If Stones Could Speak:
Porticato di San Giovanni in Udine
In my opinion, Piazza della Libertà in Udine is one of the most magnificent Renaissance squares in Italy. And one of square’s main buildings, Porticato di San Giovanni, is the epitome of local history over the last 500 years.
Several young couples sit on the steps beneath the arches of the Porticato di San Giovanni, when we enter the piazza on a summer Saturday in the late afternoon. They use this public porch for shade and privacy in the same way that the portico has been an intimate part of local life since the early 16th century.
It Began with a Sacrilege
Before Porticato di San Giovanni was erected in 1533, there was a church dedicated to Saint John in its place. A major earthquake in 1511 made a nearby loggia collapse and the church itself was severely damaged. The aristocracy saw this as a chance to seal off the embankment from the castle hill and create a proper square, yet no workers had the courage to demolish the existing building.
Finally an old servant began to dismantle the old church and others followed suit, but the church issued an interdict stating that the demolition was illegal and sacrilegious. They would not budge until the city council decided to solve the problem by rebuilding the church.
Embracing Church, Clock Tower and Portico
The sculptor and architect Bernadino da Morcote was given the task of designing a church that should incorporate the fairly new clock tower and create an elegant gathering place for the people of the city.
Udine’s clock tower had recently been remodeled to match Coducci’s clock tower on Saint Mark’s Square in Venice, and it is said that on a clear day the blue skies serve to highlight the whiteness of the stone. Bernadino placed the clock tower beside the cupola and used stones of a similar colour to merge the tower with the church. He then designed a portico entrance with a triumphal arch in the centre flanked by two wings of seven columns like an ancient temple.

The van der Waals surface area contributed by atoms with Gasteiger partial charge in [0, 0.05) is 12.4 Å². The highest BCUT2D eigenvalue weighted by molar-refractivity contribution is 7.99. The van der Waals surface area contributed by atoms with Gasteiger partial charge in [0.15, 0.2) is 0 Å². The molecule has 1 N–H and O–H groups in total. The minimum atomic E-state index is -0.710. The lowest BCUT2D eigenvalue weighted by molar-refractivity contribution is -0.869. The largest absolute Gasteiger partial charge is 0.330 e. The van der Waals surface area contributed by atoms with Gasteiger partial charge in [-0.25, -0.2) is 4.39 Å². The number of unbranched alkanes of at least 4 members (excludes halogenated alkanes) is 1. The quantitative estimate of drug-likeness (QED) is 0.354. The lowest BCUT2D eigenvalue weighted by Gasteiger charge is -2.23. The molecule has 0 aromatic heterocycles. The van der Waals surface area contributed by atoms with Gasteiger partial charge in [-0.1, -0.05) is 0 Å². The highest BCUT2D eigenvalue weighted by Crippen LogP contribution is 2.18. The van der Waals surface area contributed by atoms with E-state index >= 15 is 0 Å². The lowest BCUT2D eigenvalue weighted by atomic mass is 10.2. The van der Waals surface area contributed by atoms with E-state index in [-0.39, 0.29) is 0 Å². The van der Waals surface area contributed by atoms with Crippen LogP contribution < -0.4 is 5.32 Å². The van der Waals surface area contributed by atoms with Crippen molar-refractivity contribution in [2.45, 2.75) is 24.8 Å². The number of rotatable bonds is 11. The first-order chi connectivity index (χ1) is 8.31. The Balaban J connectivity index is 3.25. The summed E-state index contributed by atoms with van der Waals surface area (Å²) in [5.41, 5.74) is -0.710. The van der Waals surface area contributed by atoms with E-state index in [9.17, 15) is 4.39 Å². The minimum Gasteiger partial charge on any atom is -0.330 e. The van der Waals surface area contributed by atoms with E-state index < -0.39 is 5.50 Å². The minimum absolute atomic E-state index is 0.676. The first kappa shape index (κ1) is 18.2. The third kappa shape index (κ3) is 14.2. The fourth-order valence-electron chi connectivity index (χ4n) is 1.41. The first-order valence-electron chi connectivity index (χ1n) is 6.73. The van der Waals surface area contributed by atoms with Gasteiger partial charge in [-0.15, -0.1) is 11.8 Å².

In 1835 Udine was invaded by Austria, and the Austrians used the Porticato di San Giovanni as headquarters for the army guards. The arches were locked behind iron railings and two guns were placed on either side of an iron gate. The guns and daily military parades accompanied by banners and a marching band helped to suppress opposition.
The Austrian occupation ended in 1866, when Udine was included in the new Italian state, but the Austrians returned in 1917 and their army was reinstalled under Porticato di San Giovanni. This time, however, the occupation lasted only one year, and in 1920 the church and Porticato di San Giovanni was transformed into a Pantheon for the fallen. As such is it still one of the main sights of Udine.
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